There are no strict rules on how to get it right but here are a few tips that can help.
Cheese is one of the oldest traditional pre-prepared foods you can buy , but when it comes to selecting the best you need patience, intuition and a little experience. There are no strict rules on how to get it right but here are a few tips that should help.
Where to shop:
For a start you are unlikely to find great examples of delicious artisan and farmhouse cheese amongst the pre cut plastic wrapped wedges at your local supermarket. Making any meaningful cheese selection requires a visit to a reliable specialist retailer, or alternatively a cheese maker that sells directly through a cellar door. A guide to the best is one which should include a range of whole natural-rinded cheeses rather than row upon row of waxed or rectangular vacuum packed blocks.
Be prepared for a complete sensory experience when you walk though the door and remember that buying great cheese is not something that can be hurried.
What to buy:
Every hand made cheese varies from day to day and season to season and has a story of where and when it was made. The opportunity to learn about its origins and taste before you buy is an important element in making any selection. Good cheese begins with the quality milk it is made from, and the seasons have a significant influence on this. Few great cheeses are ever made in the middle of winter, or in the hottest months of the summer when green feed is sometimes in short supply. Hand made cheeses vary for many other reasons,these include the skill of the cheese maker and the age and conditions under which the cheese is matured.
How much to buy:
If you love good cheese its very hard not to get carried away when surrounded by a large temping range, but buying any natural ripening cheese is something that should be done as close as possible to when you want to use it. My advice is to keep your selection simple, at least limited to three or four cheeses. Choosing a single cheese in great condition is often a far better option than serving a few mediocre types, and has the added advantage of being easy to match with a wine.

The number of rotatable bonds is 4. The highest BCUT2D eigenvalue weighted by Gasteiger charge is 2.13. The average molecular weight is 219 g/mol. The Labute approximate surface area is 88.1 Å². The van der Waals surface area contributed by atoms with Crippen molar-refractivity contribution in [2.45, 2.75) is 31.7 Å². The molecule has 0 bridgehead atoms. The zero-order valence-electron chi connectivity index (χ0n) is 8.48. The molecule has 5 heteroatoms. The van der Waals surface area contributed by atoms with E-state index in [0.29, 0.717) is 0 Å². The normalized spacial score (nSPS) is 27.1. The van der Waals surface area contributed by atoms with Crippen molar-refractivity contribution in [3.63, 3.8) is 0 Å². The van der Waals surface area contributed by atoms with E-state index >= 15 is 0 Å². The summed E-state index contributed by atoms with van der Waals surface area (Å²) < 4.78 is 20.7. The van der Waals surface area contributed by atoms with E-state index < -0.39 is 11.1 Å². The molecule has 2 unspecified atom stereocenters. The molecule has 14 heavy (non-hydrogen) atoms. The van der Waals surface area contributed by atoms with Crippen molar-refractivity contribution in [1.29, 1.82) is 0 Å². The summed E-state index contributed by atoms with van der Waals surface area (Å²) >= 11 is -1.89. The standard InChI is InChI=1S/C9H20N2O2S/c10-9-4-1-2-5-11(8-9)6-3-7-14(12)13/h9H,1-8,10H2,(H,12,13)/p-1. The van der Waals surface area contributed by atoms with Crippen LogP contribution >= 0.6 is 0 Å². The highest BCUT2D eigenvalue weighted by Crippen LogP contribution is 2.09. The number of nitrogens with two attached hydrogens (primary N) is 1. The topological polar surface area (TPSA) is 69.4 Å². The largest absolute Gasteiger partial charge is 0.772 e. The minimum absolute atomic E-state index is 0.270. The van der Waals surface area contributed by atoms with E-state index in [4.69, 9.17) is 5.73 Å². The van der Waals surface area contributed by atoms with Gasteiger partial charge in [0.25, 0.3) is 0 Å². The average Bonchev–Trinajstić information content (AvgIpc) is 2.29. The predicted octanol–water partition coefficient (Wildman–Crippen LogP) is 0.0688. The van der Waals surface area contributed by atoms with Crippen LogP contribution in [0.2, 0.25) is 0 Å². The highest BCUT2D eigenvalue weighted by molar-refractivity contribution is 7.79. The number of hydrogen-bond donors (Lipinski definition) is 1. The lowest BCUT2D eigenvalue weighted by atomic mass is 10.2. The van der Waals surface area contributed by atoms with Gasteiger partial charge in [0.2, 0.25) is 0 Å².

Where to store at home:
Temperature and humidity play a crucial role in both maturation and storage of natural cheese, and the ideal conditions are difficult to replicate at home. Unless you have a cool damp cellar with a constant temperature the best place to keep any cheese after you have purchased it is in the vegetable compartment of your fridge.
How to wrap:
Never suffocate natural rind cheeses in layers of plastic film wrap. Instead keep them in the original box or packaging, and keep any cuts from whole wheels wrapped in a wax paper similar to that used by all professional retailers. This will allow the cheese to breathe and avoid it sweating. The exception is blue cheese which can be wrapped in foil.
There is no point in spending a lot of time selecting great tasting cheese if you then serve it at the wrong temperature.
The golden rule is to never serve cold cheese straight from the fridge. Avoid ‘shocking’ your cheese by frequent temperature changes. If cheese is kept too warm it will ooze and sweat, and feel mushy and soft. It will usually also smell too strong, if it is kept too cold the signs are less obvious but it can taste bland and boring.
Cheese can be brought to the optimum serving temperature after it has been removed from the fridge simply by placing it wrapped in wax paper or its original wrap under a damp clean linen tea towel for 2 - 3 hours.
For more information on cheese, visit Will Studd's website.